The uptake of molecules into the cell occurs by a process called endocytosis. The molecule at first fuses with the cell membrane and invaginates.The invagination is separated from the cell membrane and becomes a vesicle.
If fluid with the dissolved substances are engulfed into the cell, it is pinocytosis and the vesicle inside the cell is called pinocytic vesicle. If particulate matter and bacteria are engulfed into the cell, it is known as phagocytosis. The vesicle inside the cell forms the phagosome.
In pinocytosis, the substances that are taken in to the cell include insulin, viruses, growth factors and low density lipoproteins. The process is mediated through receptors present on the cell surface. They are also other proteins namely clathrin, actin and myocin present beneath the receptors, which help the pinocytic vesicle to pinch off from the cell membrane. The process of endocytosis requires the supply of ATP as it is an active process. During endocytosis process a part of the cell membrane is removed which is compensated by the addition of membrane to the cell surface during exocytosis when the secretory vesicle fuses with the cell membrane. This explains how the surface area of the cell membrane remains constant when these processes occur.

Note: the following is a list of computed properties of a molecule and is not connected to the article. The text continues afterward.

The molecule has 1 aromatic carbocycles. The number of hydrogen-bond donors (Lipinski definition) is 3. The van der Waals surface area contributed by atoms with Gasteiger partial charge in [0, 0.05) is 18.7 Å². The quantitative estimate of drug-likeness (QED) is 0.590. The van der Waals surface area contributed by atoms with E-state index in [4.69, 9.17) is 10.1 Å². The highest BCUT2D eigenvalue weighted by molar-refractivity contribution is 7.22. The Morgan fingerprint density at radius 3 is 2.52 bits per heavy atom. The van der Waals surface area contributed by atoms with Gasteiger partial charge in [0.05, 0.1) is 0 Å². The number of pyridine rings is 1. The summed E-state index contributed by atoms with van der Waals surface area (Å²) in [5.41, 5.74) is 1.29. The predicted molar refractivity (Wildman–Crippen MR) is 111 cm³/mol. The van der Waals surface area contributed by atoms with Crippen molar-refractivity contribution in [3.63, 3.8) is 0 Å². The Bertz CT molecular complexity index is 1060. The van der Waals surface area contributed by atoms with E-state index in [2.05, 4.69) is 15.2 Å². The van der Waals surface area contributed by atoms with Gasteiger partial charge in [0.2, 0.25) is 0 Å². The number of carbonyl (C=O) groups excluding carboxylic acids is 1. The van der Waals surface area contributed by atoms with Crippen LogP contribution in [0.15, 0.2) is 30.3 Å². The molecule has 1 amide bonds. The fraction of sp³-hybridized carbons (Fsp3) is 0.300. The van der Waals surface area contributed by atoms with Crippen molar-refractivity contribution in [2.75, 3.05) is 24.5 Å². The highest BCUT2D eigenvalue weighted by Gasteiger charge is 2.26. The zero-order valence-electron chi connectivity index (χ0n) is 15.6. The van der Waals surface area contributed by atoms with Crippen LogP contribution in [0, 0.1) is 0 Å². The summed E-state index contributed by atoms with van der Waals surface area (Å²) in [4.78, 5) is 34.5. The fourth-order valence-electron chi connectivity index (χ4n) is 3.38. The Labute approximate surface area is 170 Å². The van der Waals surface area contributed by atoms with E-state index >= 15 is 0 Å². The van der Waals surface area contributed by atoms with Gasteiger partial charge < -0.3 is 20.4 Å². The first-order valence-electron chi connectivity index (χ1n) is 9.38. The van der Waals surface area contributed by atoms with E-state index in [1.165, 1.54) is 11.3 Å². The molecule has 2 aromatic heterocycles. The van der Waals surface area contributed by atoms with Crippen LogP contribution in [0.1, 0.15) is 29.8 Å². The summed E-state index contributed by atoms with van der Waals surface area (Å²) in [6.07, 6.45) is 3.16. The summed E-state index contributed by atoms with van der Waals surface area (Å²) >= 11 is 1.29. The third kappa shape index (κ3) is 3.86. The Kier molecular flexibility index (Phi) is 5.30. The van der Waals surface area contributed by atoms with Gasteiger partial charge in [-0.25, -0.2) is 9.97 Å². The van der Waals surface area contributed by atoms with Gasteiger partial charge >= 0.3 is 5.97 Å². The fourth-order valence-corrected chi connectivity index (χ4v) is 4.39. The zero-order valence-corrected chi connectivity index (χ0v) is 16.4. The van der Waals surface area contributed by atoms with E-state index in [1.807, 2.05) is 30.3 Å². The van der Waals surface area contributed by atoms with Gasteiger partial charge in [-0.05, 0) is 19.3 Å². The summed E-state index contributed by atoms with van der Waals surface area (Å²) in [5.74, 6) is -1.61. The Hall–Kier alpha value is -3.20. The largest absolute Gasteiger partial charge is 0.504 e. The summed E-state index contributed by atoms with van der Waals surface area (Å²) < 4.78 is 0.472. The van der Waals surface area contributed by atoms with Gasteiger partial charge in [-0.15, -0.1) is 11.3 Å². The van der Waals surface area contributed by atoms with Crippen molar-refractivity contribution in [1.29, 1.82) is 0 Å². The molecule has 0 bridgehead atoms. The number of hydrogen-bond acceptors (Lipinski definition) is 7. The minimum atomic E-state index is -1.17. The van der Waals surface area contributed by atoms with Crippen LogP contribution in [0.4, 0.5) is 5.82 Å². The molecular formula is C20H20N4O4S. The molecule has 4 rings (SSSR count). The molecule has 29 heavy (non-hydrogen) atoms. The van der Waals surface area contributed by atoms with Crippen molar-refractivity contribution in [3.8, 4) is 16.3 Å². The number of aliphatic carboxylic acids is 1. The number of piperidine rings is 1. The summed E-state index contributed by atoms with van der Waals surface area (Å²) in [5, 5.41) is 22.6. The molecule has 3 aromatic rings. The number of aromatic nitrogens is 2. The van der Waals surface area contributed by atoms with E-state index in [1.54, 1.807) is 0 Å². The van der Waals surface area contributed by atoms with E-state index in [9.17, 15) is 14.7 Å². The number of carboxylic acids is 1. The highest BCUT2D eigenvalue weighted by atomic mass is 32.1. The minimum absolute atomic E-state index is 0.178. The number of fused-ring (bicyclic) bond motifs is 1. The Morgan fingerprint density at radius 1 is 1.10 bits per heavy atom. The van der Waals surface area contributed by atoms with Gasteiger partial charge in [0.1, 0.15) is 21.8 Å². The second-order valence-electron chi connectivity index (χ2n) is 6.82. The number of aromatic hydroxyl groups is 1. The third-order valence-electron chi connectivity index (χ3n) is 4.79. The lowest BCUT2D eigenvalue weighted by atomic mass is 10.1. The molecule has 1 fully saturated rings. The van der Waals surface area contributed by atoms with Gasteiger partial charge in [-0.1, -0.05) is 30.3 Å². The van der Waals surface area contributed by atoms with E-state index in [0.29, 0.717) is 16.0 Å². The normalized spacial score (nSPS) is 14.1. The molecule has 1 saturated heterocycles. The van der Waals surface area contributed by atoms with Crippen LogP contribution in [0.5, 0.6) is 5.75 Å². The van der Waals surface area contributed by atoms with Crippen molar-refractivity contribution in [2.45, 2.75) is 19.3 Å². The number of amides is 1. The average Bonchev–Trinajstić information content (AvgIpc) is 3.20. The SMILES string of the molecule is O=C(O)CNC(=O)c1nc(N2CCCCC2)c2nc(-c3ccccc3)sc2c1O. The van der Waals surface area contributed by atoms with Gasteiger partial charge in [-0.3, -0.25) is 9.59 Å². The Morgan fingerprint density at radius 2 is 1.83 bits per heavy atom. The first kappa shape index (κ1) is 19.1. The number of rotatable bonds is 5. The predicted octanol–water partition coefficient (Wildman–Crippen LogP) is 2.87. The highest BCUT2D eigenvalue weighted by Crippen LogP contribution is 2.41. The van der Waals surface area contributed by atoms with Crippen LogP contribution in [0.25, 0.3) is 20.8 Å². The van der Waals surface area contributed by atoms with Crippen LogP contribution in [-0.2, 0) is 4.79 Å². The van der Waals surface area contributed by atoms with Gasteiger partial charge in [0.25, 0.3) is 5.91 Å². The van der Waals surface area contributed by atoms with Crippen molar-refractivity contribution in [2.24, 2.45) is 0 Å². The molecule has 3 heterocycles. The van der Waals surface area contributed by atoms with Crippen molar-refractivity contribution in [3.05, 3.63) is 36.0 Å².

Source: Textbook of Physiology, 3E (Chandramouli) (2010)